Ford Green Brook

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Ford Green Brook
Stream south of Brindley Ford (geograph 4899605).jpg
Ford Green Brook near Brindley Ford
Ford Green Brook is located in Staffordshire
Ford Green Brook
Ford Green brook within Staffordshire
Nickname(s)Banky Brook
Location
CountryEngland
CountiesStaffordshire
Physical characteristics
Source 
 - locationMow Cop
Mouth 
 - location
Milton, Staffordshire
 - coordinates
53°02′39″N 2°08′43″W / 53.0442°N 2.1453°W / 53.0442; -2.1453Coordinates: 53°02′39″N 2°08′43″W / 53.0442°N 2.1453°W / 53.0442; -2.1453
Length10 km (6.2 mi)[1]
Basin size15 km2 (5.8 sq mi)[1]
Progression : Ford Green Brook—TrentHumber

Ford Green Brook flows through Staffordshire and the outlying areas of Stoke-on-Trent, England. It is the first named tributary stream of the River Trent, and is 6.2 miles (10 km) long.[1][2]

Course and catchment[edit]

Its source is below Mow Cop, on the flank of the gritstone edge on which the village is located. The brook flows south-east in a narrow valley, through Brindley Ford and then into conurbation of Stoke-on-Trent. It passes through the site of the disused Chatterley Whitfield colliery, where it was once culverted, and then flows between Bradeley and Norton-in-the-moors to Ford Green. The brook then flows to the east of Smallthorne, and Sneyd Green where it passes beneath the Caldon Canal, joining the Trent near Milton, Staffordshire.[2]

The catchment, which lies between that of the Head of Trent to the north and east, and that of the Scotia brook to the south and west, has an area of 15 square kilometres (5.8 sq mi). Ford Green valley was at one time the location for heavy industry, with local collieries such as the Chatterley-Whitfield, supplying coal to the Ford Green ironworks.[3]

In their place, a number of parks and wildlife sites have now been created linked together by a cycle route. These include the Chatterley-Whitfield heritage park, the Whitfield Valley nature reserve, and Holden Lane pools.[4][5][6]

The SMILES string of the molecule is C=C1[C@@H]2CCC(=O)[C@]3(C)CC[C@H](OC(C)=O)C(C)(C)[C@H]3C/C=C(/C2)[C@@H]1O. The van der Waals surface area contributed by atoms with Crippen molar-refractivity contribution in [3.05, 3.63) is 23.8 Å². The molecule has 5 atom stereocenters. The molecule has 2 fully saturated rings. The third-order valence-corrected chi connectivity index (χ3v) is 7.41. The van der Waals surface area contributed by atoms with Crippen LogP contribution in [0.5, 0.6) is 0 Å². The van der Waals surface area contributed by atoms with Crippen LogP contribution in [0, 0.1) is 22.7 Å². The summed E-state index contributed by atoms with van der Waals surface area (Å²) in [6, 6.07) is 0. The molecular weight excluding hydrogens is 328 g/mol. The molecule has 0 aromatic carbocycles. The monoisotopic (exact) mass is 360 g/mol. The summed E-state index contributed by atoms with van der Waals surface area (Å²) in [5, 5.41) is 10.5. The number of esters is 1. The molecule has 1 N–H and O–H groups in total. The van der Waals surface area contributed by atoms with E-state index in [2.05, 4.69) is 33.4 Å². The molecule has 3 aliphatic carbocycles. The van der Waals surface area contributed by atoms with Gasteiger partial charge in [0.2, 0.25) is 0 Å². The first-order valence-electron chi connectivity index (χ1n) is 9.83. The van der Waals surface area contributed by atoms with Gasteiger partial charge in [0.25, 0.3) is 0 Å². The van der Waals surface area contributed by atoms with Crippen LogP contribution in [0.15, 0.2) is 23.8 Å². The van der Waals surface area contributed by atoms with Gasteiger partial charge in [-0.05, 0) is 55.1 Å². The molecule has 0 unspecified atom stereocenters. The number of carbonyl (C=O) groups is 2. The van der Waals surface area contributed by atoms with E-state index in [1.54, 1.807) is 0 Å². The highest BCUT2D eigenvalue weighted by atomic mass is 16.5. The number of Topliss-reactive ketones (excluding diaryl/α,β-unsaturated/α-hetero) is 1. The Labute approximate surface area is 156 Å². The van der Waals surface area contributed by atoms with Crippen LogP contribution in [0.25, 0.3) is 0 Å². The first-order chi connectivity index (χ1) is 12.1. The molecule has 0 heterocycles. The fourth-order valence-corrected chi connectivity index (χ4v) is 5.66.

Banky Brook[edit]

Banky Brook was the traditional name given to the stream as it passed through Stoke. It was a popular place for local children to play in the past. A street in the nearby village of Bradeley is named Banky Brook Close.[7]

Floods[edit]

In August 1987, following intense rainfall, the brook overflowed and flooded the 16th century Ford Green Hall an historic house museum. The floods reached a depth of 4–5 feet within the house and antique furniture was seen floating through the lower rooms. The damage caused by the storm meant that the hall had to close for two years whilst it was renovated and repaired.[8]

Wildlife and ecology[edit]

Ford Green brook has been classed as having poor ecological quality under the Water Framework Directive. This is one of the lower bands in the five part framework scale, which ranges from high, good, and moderate, through to poor and finally bad.[9]

Despite the low ecological classification, sites along the brook support a variety of flora and fauna, including water voles, grass snakes, and dragonflies. The Ford Green reed bed, at the lower end of Whitfield Valley nature reserve has been designated as a Site of Special Scientific Interest. This is because substantial flocks of swallows Hirundo rustica congregate here before migrating for the winter.[5][10]

References[edit]

  1. ^ a b c "WFD Surface Water Classification Status and Objectives 2012 csv files". Environment-agency.gov.uk. Archived from the original on 24 February 2014. Retrieved 20 April 2014.
  2. ^ a b Ordnance Survey (2006). 118 Stoke-on-Trent & Macclesfield. OS Landranger Map Series. Ordnance Survey. ISBN 9780319229064.
  3. ^ "Ford Green ironworks". Historical overview / Iron and Steel. Staffs Past Track. Retrieved 14 March 2014.
  4. ^ "Chatterley-Whitfield country park". Country Parks. Stoke on Trent City Council. Retrieved 14 March 2014.
  5. ^ a b "Whitfield Valley". Nature Reserves. Stoke on Trent City Council. Retrieved 14 March 2014.
  6. ^ "Holden Lane Pools". Nature Reserves. Natural England. Retrieved 14 March 2014.
  7. ^ "Bradeley". Stoke on Trent Streets. thepotteries.org. Retrieved 14 March 2014.
  8. ^ "Nostalgia Letter: Extreme floods were a real disaster for many". The Sentinel. 2009. Retrieved 20 March 2014.
  9. ^ "Water Framework Directive - River Basin Management Plans". What's in your Backyard. Environment Agency. Retrieved 11 March 2014.
  10. ^ "Whitfield Valley". Local Nature Reserves. Natural England. Retrieved 14 March 2014.